With producers required to contribute funding to this programme - which can vary depending on the material a product is made of, in addition to the needs surrounding its sorting, recycling, and so on - this initiative is today not only in operation in Germany, but across wider Europe as well. Like essentially every recycling endeavour there is always more work to be done in terms of its overall progress, but there can be no doubt the success of what Germany began back in the 1990s offers an enticing blueprint for other countries to reference when it comes to formulating a more robust and effective recycling policy in this decade.
Making Sustainable Living and Recycling Easier at Home
When it comes to setting statewide and national policies, the ultimate responsibility surrounding recycling of course resides with government. This said, it’s also important to recognise the capacity of each person, and individual households, to help effect positive change in this regard.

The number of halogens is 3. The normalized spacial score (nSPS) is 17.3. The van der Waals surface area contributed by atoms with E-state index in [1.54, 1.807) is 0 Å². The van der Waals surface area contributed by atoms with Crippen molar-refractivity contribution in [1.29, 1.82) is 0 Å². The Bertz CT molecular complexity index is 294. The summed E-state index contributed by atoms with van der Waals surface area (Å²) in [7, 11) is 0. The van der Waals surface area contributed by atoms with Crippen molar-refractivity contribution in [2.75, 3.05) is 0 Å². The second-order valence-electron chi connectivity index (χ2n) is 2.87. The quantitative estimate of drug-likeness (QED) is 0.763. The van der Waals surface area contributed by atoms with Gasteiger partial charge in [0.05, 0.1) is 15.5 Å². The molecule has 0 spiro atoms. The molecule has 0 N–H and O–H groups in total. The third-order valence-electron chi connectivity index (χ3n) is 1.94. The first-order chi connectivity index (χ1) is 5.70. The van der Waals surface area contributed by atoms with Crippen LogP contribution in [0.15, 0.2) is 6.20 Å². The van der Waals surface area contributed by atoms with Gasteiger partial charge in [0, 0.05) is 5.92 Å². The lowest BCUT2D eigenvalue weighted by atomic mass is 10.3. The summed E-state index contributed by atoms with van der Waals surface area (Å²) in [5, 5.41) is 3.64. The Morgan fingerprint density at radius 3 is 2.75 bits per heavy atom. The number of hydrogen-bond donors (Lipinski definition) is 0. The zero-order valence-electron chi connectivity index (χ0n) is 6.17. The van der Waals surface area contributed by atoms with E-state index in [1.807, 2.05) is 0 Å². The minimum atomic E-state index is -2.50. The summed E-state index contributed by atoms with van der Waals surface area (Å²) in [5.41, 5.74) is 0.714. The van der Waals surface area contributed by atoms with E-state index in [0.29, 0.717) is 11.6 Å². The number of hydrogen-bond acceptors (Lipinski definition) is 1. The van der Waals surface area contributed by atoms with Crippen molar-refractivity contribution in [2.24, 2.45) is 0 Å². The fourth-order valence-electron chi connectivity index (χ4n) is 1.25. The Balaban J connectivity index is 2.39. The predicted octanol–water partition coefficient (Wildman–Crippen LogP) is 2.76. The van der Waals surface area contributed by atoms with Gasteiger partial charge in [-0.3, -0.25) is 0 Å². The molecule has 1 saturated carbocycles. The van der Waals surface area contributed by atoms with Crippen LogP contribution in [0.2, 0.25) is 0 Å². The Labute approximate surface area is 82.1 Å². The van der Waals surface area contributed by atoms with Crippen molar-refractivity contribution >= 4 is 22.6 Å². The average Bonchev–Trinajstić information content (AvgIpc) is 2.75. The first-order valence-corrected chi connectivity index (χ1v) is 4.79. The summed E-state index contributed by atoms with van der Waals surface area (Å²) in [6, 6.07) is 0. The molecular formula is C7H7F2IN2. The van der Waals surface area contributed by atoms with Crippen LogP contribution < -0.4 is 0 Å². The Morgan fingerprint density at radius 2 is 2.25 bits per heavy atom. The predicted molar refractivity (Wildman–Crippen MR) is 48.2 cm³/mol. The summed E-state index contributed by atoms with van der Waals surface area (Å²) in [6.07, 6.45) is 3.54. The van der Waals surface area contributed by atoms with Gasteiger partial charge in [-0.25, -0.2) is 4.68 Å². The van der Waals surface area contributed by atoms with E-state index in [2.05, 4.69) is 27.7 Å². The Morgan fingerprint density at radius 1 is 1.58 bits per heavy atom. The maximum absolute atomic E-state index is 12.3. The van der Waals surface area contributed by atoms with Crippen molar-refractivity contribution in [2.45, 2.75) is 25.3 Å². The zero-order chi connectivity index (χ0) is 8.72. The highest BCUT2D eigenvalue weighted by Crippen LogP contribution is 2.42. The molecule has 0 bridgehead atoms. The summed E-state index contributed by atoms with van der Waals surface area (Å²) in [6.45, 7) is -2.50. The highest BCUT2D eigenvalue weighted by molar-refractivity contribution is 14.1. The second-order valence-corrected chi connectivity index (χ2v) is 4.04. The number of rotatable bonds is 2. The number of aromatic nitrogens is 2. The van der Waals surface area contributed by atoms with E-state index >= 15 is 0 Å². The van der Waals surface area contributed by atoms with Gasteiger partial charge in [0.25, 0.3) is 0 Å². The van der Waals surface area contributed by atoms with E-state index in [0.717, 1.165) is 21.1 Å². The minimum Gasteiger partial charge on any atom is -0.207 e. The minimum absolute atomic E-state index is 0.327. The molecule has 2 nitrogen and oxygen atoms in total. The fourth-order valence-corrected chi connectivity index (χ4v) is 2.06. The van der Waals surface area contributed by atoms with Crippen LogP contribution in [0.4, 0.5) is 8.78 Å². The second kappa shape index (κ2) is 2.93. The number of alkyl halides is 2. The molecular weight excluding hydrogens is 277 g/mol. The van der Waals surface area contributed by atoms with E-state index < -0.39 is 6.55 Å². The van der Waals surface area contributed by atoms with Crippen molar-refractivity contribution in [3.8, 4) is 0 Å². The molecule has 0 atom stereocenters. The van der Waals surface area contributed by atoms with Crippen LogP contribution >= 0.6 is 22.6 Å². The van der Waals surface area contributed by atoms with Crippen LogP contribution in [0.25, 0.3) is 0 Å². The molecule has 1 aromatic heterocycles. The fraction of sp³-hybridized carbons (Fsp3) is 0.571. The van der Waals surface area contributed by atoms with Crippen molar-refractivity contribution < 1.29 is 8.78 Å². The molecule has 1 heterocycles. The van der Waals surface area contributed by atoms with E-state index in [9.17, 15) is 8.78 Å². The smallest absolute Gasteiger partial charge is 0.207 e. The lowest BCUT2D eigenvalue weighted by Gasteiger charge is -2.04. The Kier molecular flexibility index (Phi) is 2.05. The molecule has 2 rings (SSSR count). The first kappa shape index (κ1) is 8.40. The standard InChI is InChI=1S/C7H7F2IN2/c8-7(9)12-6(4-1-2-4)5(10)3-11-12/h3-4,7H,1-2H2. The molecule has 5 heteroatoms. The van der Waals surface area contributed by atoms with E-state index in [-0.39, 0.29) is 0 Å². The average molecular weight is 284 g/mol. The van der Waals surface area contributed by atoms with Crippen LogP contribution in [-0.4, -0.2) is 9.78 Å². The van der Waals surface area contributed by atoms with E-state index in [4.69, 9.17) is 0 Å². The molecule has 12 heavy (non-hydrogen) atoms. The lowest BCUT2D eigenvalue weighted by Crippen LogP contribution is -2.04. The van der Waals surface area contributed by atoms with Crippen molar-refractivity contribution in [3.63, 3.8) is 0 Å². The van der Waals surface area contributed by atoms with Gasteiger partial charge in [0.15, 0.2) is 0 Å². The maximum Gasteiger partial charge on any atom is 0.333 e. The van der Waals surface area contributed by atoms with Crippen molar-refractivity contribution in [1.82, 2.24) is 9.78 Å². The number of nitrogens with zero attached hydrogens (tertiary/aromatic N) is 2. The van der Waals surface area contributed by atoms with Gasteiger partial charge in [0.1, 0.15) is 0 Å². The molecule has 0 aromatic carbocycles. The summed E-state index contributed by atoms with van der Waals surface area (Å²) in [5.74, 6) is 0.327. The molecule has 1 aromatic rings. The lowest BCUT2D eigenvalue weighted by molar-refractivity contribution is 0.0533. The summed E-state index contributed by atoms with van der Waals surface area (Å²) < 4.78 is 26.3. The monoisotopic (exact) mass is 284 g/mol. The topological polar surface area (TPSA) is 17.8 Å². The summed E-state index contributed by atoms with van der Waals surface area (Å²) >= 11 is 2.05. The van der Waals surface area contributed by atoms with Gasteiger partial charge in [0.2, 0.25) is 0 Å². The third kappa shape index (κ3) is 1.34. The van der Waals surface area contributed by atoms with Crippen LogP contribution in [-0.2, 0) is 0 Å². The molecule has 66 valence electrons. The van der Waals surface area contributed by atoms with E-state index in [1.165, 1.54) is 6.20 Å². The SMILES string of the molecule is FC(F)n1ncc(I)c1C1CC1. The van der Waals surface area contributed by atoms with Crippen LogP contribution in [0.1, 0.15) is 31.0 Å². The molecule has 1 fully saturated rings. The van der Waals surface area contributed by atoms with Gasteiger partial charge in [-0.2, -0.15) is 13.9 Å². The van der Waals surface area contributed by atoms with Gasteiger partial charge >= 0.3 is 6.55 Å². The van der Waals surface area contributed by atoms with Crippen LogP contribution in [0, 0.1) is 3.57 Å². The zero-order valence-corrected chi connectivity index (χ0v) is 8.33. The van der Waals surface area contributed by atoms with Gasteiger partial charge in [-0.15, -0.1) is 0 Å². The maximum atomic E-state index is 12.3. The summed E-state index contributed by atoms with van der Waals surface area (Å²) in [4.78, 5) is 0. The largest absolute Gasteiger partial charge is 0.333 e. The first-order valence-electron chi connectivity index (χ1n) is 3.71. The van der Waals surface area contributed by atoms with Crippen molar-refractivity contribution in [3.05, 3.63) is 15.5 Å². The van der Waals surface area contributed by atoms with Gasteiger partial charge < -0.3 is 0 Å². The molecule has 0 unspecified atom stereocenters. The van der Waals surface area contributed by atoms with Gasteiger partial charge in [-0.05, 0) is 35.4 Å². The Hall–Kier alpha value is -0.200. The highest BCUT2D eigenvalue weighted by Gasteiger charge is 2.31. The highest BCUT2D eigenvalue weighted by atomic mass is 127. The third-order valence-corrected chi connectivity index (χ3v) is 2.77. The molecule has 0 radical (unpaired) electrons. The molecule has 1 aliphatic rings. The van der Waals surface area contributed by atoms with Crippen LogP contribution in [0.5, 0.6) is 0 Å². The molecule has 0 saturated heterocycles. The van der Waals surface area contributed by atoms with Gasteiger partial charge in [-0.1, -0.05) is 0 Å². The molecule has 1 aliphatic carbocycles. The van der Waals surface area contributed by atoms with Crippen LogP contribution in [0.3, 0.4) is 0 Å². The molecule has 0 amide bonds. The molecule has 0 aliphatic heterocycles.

Furthermore, the exciting aspect of recycling when it comes to the individual and household level is the abundance of easy but effective steps that can be taken to promote it. Instead of always tossing out old business documents, often they can double as play paper for the kids. Instead of leftovers getting forgotten in the fridge only to eventually find their way into the garbage, they can make their way into a compost bin, and later come to be used as fertiliser. Then there’s the prospect of participating in a container deposit scheme, by having a dedicated bin for containers, and taking the goods to a recycling centre once full to drop off, and to receive a refund for each container deposited!
And for those keen to take their clean and green credentials to the next level? If yet to acquire one, looking in-depth at the immense benefits a rooftop solar system can bring to a home - in addition to what many fantastic smart home upgrades can offer - is sure to be time well spent.
The story of solar power in Australia is truly one of the outstanding success stories of this century. Just as predictions were in place years...